In the face of criticism from free speech advocates, New Jersey legislators in the Assembly on June 16 recently amended a bill, A1923/A925, that would forbid investment of the New Jersey state pension fund in any company that boycotts Israel. The amendment deletes a phrase in the legislation’s definition of the word “boycott.” Instead of being a “politically motivated” action meant to have an economic impact on a specific place, a boycott is now defined in the bill as an action meant to have an economic impact on a specific place.
After examining the amendment, the ACLU of New Jersey reiterates its firm opposition to the constitutionally problematic bill. A vote in the Assembly is scheduled for Monday, June 27. The Senate has passed its version of the bill.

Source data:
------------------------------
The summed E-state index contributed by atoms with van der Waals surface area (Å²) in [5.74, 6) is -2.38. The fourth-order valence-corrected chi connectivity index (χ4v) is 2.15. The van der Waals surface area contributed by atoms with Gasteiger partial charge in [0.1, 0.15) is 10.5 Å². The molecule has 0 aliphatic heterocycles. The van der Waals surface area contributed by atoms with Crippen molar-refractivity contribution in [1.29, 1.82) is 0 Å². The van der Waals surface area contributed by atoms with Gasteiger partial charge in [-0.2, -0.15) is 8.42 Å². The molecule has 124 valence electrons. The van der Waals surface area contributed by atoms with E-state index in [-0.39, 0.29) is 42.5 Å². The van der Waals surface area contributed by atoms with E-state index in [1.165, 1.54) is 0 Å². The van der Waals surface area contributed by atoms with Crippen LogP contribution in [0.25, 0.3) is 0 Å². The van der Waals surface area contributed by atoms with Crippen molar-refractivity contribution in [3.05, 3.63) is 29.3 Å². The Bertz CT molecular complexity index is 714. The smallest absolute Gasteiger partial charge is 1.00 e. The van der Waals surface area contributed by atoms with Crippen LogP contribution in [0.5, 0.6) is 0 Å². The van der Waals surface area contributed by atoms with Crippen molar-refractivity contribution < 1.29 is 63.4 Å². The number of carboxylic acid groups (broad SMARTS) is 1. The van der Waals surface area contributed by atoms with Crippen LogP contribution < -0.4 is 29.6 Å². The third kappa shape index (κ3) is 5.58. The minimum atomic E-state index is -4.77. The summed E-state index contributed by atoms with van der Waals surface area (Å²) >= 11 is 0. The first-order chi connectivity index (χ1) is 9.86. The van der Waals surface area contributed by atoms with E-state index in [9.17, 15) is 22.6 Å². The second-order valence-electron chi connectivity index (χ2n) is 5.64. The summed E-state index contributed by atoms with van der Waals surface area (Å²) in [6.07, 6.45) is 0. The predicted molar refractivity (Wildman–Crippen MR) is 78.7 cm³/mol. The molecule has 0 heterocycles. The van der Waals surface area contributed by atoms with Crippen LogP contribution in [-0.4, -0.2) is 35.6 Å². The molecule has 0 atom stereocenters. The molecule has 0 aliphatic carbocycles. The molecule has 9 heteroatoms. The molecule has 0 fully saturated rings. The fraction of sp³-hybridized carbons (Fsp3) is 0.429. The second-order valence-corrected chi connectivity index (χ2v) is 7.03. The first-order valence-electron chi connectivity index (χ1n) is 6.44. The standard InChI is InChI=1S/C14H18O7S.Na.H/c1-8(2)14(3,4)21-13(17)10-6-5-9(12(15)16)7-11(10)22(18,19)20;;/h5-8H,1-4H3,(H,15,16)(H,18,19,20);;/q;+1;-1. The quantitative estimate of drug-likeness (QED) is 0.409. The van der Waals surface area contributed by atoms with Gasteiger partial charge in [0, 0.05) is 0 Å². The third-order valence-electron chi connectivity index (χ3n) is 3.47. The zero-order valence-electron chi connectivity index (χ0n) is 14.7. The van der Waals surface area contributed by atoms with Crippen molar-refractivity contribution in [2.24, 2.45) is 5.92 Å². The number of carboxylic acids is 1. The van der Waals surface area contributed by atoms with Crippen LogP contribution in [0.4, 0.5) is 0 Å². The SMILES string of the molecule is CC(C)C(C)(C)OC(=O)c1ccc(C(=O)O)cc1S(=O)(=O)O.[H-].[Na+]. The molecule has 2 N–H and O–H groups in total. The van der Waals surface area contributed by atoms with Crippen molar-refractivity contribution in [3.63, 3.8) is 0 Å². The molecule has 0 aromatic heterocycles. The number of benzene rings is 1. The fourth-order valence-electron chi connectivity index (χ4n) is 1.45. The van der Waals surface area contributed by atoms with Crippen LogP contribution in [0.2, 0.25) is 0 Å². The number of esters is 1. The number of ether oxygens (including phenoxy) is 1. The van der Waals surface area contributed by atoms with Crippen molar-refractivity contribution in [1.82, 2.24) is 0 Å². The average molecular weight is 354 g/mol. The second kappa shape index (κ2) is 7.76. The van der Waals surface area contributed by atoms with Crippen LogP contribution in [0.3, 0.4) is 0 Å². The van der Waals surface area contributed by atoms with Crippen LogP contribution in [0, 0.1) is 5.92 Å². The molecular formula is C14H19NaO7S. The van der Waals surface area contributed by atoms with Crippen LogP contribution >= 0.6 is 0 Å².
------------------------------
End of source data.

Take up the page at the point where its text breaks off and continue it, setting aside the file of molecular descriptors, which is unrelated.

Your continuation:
The following statement can be attributed to ACLU-NJ Public Policy Director Ari Rosmarin:
“The ACLU-NJ remains opposed to S1923/A925, which would withdraw state pension funds from any company perceived to take a political position boycotting Israel.
“The amendments made to the Assembly bill do not fix our serious constitutional concerns, and our opposition to the bill remains unchanged.
“In our analysis, the change is purely cosmetic. A boycott by its very nature is a form of protest and by extension a political act. This change may use different words to describe a boycott, but it does not address our criticism that the bill violates the First Amendment by punishing people for what they say and believe.
“S1923/A925, scheduled for a vote in the Assembly, continues to pose a significant threat to civil liberties in New Jersey. This legislation still punishes speech — political and otherwise — and still builds government blacklists targeting people who hold certain political viewpoints. The ACLU-NJ continues to oppose the legislation and urges lawmakers to vote no on the legislation.”